The Minneapolis Health Department, in a statement, said some of the Cedar-Riverside cases are “spread out over several high-rise buildings in the area.” At least 150 people in the densely populated, predominantly black Cedar-Riverside neighborhood in Minneapolis have tested positive for COVID-19, prompting local leaders to call for more testing and outreach.
The high number of cases — roughly 6% of the city’s total — fall in a neighborhood known for its vibrant East African community, many of whom live in high-rise apartments. The cluster raised alarms for public officials who had been watching to see if racial disparities seen in other parts of the country would play out in Minneapolis.
“I’m concerned,” said Council Member Steve Fletcher. “Anywhere that we hear about a cluster developing where there is potential for community spread, we’re concerned.”
Minneapolis health officials, citing privacy laws, would not provide further details about the cases. City Health Commissioner Gretchen Musicant attributed the number, in part, to the fact there is “a lot more testing going on, which is good.” She referred further questions to city spokespeople.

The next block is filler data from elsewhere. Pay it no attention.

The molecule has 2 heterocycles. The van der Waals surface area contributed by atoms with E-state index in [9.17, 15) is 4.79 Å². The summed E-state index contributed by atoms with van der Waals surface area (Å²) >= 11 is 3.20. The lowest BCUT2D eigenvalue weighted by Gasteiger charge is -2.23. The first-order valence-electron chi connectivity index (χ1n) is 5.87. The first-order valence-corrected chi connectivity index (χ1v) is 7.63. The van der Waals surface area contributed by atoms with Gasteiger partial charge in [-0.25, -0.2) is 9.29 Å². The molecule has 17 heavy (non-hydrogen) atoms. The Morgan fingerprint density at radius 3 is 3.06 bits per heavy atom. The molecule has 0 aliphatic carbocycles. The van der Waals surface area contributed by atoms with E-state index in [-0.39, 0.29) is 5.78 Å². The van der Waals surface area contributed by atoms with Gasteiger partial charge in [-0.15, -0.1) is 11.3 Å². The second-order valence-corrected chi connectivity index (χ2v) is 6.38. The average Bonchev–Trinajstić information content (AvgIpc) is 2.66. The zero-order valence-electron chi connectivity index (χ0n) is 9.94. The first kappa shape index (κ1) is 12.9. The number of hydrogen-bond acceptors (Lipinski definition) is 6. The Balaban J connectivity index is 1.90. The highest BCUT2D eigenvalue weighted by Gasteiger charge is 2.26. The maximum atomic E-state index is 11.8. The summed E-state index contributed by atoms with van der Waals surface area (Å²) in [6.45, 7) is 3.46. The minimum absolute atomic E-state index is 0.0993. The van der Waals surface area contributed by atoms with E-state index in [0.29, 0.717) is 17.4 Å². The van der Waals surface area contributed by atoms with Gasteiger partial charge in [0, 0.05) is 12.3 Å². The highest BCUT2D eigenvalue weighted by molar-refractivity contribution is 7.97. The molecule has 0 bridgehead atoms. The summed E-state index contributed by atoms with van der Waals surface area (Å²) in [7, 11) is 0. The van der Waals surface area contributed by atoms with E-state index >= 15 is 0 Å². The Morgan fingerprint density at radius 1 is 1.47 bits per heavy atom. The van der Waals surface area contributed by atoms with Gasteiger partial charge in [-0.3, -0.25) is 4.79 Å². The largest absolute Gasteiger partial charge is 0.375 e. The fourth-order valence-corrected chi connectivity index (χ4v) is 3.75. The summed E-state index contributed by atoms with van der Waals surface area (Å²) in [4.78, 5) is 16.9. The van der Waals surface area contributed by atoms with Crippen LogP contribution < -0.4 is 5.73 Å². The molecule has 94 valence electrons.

As infection rates fall in other urban areas, the Twin Cities’ rate of coronavirus infections are standing out nationally. In a briefing Friday, White House coronavirus task force coordinator Dr. Deborah Birx identified Minneapolis, along with Washington, D.C.; Baltimore; and Chicago as the four metro areas in the nation where infection rates are persistent or rising.
Minneapolis had 2,339 confirmed cases as of Friday. Of those patients, 36% are black, 24% white, and 24% have their race listed as “unknown.” The race is listed as “unknown” when people decline to share their race or […]